Fairness / Empathy





Inclusiveness / Includer















Depending on where you strengths are, you can chart a course of action that will help you focus your business goals better.


Are you better suited to teach?  Maybe your strength lies in organizing information for people in an easily accessible manner.  Another strength may be more suited to group interaction (think Webinars, membership forums, etc).


Let your strengths guide your path.


Three Ways to Discover Your Strengths


I’ve compiled three methods to help you figure out your strengths:


1.  Go straight to the researchers and buy the Strengths Finder 2.0 book at Amazon.com.  The book comes with an access code that allows you to take a test online, plus get a personality report.


2.  You can download my free self-assessment worksheet, which will help you rate yourself based on each strength’s description.  Download here (.doc file).


3.  The guys at WorkUno.com claim to have developed a free test that closely mirrors the Strengths Finder test.  It will sort out your answers and rate the 34 strengths accordingly.  I took it and it closely mirrored my own self-assessment.  Worth the 5 minutes it takes to answer the 170 questions.  Take the test here.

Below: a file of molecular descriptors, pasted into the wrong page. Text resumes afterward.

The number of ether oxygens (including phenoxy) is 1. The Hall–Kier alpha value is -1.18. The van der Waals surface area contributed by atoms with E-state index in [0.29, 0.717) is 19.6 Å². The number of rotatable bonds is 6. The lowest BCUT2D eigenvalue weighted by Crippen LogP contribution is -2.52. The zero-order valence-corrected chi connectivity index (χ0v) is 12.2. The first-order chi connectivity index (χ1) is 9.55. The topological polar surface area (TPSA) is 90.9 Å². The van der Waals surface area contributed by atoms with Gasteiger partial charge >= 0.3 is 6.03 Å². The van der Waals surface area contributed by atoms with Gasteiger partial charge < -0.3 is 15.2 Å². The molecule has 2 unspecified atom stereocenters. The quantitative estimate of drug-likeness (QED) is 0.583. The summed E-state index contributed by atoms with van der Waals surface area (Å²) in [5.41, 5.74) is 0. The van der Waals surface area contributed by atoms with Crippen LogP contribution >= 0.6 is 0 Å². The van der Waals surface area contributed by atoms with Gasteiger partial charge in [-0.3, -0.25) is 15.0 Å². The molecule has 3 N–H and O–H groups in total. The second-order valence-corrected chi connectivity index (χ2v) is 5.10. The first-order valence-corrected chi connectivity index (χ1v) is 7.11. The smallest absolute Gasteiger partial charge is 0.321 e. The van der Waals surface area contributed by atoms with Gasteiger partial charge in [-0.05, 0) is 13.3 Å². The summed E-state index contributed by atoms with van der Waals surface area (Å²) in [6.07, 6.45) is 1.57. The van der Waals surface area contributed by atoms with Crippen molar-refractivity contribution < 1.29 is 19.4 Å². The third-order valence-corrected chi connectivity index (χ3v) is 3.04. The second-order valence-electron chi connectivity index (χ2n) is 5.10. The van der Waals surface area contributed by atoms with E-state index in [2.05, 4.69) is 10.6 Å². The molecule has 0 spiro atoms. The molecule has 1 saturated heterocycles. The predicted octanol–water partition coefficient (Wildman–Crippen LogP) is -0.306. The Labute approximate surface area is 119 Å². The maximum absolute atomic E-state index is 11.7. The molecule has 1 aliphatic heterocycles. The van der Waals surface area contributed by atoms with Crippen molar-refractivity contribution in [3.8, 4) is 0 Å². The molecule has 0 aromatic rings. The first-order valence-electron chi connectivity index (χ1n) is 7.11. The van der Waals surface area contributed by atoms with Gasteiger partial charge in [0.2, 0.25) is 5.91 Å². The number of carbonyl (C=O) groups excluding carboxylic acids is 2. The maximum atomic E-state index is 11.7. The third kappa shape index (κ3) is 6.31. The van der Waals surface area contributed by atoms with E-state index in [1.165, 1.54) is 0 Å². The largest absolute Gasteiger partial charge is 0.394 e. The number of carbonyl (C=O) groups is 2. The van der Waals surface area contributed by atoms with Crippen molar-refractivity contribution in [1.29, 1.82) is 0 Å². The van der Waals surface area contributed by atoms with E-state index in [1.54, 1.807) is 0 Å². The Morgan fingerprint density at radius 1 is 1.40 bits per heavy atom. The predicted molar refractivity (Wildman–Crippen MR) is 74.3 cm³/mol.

After you’ve figured out your strengths, give me some feedback!  How well did your own self-assessment match?  What’s your plan for incorporating your strengths into your business?


Share your insights in the comments below :)

About Rich Polanco

Fan of dogs + all things tech. Love a great pizza. My goal is not to travel to every country in the world. I only want to get to know my favorite ones REALLY well. Check out the big bio here. Follow @RichPolanco and connect on Facebook.
Currently exploring: Guatemala.


  1. Nice post, Rich. It took me years to learn this lesson. Somehow I had the notion that if something came easily and naturally to me, it was worthless and therefore to be avoided. How bizarre. When our work involves our natural skills and interests, we’re much better at it and it feels a lot less like work.

    • Rich Polanco says:

      Thanks Susanna!

      I’ve often heard that if something is worth pursuing, then it’ll probably be require a lot of effort. While that may be true for tasks and goals we’re trying to achieve, it’s not necessarily applicable to the tools and skills we use to achieve them. I equate it to thinking that hammering a nail will be more rewarding if you use your forehead rather than a hammer. Always steer towards those tasks that feel natural to you. The goal is not to make work hard, but to get the most out of your God-given talents and the skills you’ve developed :)



  1. […] It all comes back to doing what you love to do. And what you love to do is often that which brings you greatest satisfaction. And what brings you greatest satisfaction are those things that you can do well, that come naturally to you. That’s what I mean when I say you should use your innate talents. When you use your natural talents, you’re more inclined to seeing your projects through, rather than letting them frustrate you. To read more about this and to discover your talents, read my post: ”How Ignoring Your Glaring Weaknesses Will Boost Your Performance” […]